United States District Court, E.D. Michigan, Southern Division
ANTHONY P. PATTI UNITED STATES MAGISTRATE JUDGE.
OPINION AND SUSTAINING DEFENDANTS' OBJECTION TO
MAGISTRATE JUDGE'S REPORT AND RECOMMENDATION , AND
GRANTING DEFENDANTS' MOTION TO DISMISS AMENDED COMPLAINT
GERSHWIN A. DRAIN United States District Judge.
Giles initiated this action on January 17, 2017. Dkt. No. 1.
On July 5, 2017, he filed an Amended Complaint asserting
claims against the following Defendants: Aramark Correctional
Services Inc.; Michael J. Bouchard, an Oakland County
Sheriff; Curtis Childs, an Oakland County Sheriff; Anna
Dolinski, an Aramark employee; John Doe No. 1, an employee at
the Oakland County Jail; John Doe No. 2, an employee at the
Oakland County Jail. See Dkt. No. 22, pp. 2-3 (Pg. ID
80-81). He raises nine 42 U.S.C. § 1983 claims, all
under the Eighth or Fourteenth Amendment. See id.
19, 2017, Bouchard, Childs, and the John Doe Defendants
(collectively, “Oakland County Defendants”) filed
a Motion to Dismiss. Dkt. No. 23. Giles has not responded to
Court referred all pretrial matters in this case to
Magistrate Judge Anthony P. Patti, Magistrate Judge Patti
issued a Report and Recommendation on the Motion to Dismiss.
See Dkt. Nos. 7, 28. In his December 18, 2017 Report
and Recommendation, he recommended that the Court dismiss all
of Plaintiff's claims, except for Plaintiff's
retaliatory prosecution claim. Dkt. No. 28, pp. 15-17 (Pg. ID
149-51). He urged the Court to permit the retaliatory
prosecution claim to proceed in this action. See id.
January 2, 2018, the Oakland County Defendants timely
objected to the Magistrate Judge's recommendation on the
retaliatory prosecution claim. Dkt. No. 30. There were no
other objections to the Report and Recommendation.
before the Court is the Oakland County Defendants'
Objection to the Magistrate Judge's Report and
Recommendation regarding Plaintiff's retaliatory
prosecution claim . The Court will find that Giles has
not adequately alleged a retaliatory prosecution claim.
Accordingly, the Court will SUSTAIN the Oakland County
Defendants' Objection to the Magistrate Judge's
Report and Recommendation. Dkt. No. 30. As the Court agrees
with Magistrate Judge Patti regarding dismissal of
Plaintiff's other counts, dismissal of the retaliatory
prosecution claim means that the Oakland County Defendants
will prevail on their Motion to Dismiss.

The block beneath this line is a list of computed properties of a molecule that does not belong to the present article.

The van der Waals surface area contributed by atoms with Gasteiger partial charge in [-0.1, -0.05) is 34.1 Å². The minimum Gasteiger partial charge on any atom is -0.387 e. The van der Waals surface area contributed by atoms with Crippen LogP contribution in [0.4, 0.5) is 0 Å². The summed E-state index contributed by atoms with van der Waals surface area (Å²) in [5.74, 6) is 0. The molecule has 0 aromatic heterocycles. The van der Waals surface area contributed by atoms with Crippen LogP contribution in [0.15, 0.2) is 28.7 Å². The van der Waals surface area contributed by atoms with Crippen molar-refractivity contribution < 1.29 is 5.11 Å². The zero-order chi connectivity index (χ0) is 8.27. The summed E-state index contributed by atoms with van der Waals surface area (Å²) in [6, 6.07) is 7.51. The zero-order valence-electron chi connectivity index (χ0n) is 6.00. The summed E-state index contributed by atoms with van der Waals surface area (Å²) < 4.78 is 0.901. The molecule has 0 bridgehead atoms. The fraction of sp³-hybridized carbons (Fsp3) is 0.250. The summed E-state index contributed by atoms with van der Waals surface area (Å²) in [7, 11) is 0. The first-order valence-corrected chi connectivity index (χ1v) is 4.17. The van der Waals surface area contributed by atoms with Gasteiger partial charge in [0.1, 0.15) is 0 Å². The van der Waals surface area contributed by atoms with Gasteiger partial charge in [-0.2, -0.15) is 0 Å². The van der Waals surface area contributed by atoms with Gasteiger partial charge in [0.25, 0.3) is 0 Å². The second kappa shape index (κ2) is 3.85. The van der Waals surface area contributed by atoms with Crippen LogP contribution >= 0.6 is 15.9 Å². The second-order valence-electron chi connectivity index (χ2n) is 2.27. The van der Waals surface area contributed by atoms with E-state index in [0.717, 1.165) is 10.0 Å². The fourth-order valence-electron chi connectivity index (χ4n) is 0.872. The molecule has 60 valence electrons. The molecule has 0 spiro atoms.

matter relates to Giles's detainment at the Oakland
County Jail in Pontiac, Michigan. Dkt. No. 22, pp. 1-2 (Pg.
ID 79-80). Giles's issues with this confinement include
lack of exercise opportunities, inadequate access to the law
library, quality (or rather, lack thereof) of meals served,
absence of beds thereby forcing him to sleep on the floor,
and assignment to “intake tanks.” Id. at
p. 4 (Pg. ID 82). Plaintiff, in particular, protests
assignment to the intake tanks. Id. He asserts they
were unsanitary, overcrowded, and allowed for minimal
opportunity to leave the area. Id. at pp. 5-6 (Pg.
ID 83-84). According to Giles, detainees could only leave the
tanks once each day; and even then, it was only for five
minutes to take a shower. Id. at p. 6 (Pg. ID 84).
at the Oakland County Jail, Giles submitted to deputy
sheriffs numerous grievances regarding the conditions of his
confinement. Id. at pp. 3-4 (Pg. ID 81-82). He
claims the grievance procedure involved him handing a form to
the deputy sheriff assigned to his section of the jail.
Id. at p. 3 (Pg. ID 81). In addition to these
written complaints, he also verbally expressed his discontent
to deputy sheriffs. Id.
contends deputy sheriffs retaliated against him because of
his protests, and in doing so, assigned him to the intake
tanks. Id. at 5 (Pg. ID 83). He also maintains that
on his grievance forms, he always requested an appeal, which
meant review by a captain. Id. at 4 (Pg. ID 82). The
deputy sheriffs, however, rarely marked his grievance form
accordingly, so few appeals of his complaints were heard.
Federal Rule of Civil Procedure 12(b)(6) allows a court to
assess whether a plaintiff has stated a claim upon which
relief may be granted. See Fed. R. Civ. P. 12(b)(6).
“Federal Rule of Civil Procedure 8(a)(2) requires only
‘a short and plain statement of the claim showing that
the pleader is entitled to relief, ' in order to
‘give the defendant fair notice of what the . . . claim
is and the grounds upon which it rests.' ” Bell
Atlantic Corp. v. Twombly, 550 U.S. 544, 555 (2007)
(quoting Conley v. Gibson, 355 U.S. 41, 47 (1957)).
“[E]ven though the complaint need not contain
‘detailed' factual allegations, its ‘factual
allegations must be enough to raise a right to relief above
the speculative level on the ...